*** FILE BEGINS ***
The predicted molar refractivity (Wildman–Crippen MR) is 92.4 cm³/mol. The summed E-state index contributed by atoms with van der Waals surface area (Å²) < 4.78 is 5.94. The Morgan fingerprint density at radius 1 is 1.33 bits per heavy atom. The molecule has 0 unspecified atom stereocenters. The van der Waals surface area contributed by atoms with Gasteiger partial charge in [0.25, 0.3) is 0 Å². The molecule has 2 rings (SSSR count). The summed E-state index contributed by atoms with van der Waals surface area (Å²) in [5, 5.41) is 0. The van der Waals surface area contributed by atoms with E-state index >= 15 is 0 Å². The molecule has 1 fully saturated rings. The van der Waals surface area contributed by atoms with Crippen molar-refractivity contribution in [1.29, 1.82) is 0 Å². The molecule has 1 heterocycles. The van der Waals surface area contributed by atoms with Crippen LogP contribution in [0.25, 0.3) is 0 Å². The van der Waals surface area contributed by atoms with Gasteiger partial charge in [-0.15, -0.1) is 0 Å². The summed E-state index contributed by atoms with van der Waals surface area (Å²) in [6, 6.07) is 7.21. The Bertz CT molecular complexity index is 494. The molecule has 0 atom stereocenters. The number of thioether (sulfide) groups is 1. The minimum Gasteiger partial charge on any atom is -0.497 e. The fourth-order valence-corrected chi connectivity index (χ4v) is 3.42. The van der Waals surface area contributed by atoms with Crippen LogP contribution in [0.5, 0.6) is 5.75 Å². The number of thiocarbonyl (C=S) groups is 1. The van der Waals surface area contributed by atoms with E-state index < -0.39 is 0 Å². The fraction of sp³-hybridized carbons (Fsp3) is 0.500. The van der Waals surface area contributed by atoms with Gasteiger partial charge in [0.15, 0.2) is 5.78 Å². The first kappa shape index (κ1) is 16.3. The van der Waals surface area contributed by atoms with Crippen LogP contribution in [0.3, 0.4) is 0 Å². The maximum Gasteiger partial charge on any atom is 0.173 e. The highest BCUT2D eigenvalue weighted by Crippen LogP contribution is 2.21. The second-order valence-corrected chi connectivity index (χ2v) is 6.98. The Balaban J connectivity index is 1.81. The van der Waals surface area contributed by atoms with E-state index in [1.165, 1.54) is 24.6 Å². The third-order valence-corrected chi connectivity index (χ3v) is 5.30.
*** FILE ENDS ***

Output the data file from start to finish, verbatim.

The predicted molar refractivity (Wildman–Crippen MR) is 92.4 cm³/mol. The summed E-state index contributed by atoms with van der Waals surface area (Å²) < 4.78 is 5.94. The Morgan fingerprint density at radius 1 is 1.33 bits per heavy atom. The molecule has 0 unspecified atom stereocenters. The van der Waals surface area contributed by atoms with Gasteiger partial charge in [0.25, 0.3) is 0 Å². The molecule has 2 rings (SSSR count). The summed E-state index contributed by atoms with van der Waals surface area (Å²) in [5, 5.41) is 0. The van der Waals surface area contributed by atoms with E-state index >= 15 is 0 Å². The molecule has 1 fully saturated rings. The van der Waals surface area contributed by atoms with Crippen molar-refractivity contribution in [1.29, 1.82) is 0 Å². The molecule has 1 heterocycles. The van der Waals surface area contributed by atoms with Crippen LogP contribution in [0.25, 0.3) is 0 Å². The van der Waals surface area contributed by atoms with Gasteiger partial charge in [-0.15, -0.1) is 0 Å². The summed E-state index contributed by atoms with van der Waals surface area (Å²) in [6, 6.07) is 7.21. The Bertz CT molecular complexity index is 494. The molecule has 0 atom stereocenters. The number of thioether (sulfide) groups is 1. The minimum Gasteiger partial charge on any atom is -0.497 e. The fourth-order valence-corrected chi connectivity index (χ4v) is 3.42. The van der Waals surface area contributed by atoms with Crippen LogP contribution in [0.5, 0.6) is 5.75 Å². The number of thiocarbonyl (C=S) groups is 1. The van der Waals surface area contributed by atoms with E-state index < -0.39 is 0 Å². The fraction of sp³-hybridized carbons (Fsp3) is 0.500. The van der Waals surface area contributed by atoms with Gasteiger partial charge in [0.15, 0.2) is 5.78 Å². The first kappa shape index (κ1) is 16.3. The van der Waals surface area contributed by atoms with Crippen LogP contribution in [0.3, 0.4) is 0 Å². The maximum Gasteiger partial charge on any atom is 0.173 e. The highest BCUT2D eigenvalue weighted by Crippen LogP contribution is 2.21. The second-order valence-corrected chi connectivity index (χ2v) is 6.98. The Balaban J connectivity index is 1.81. The van der Waals surface area contributed by atoms with E-state index in [1.165, 1.54) is 24.6 Å². The third-order valence-corrected chi connectivity index (χ3v) is 5.30.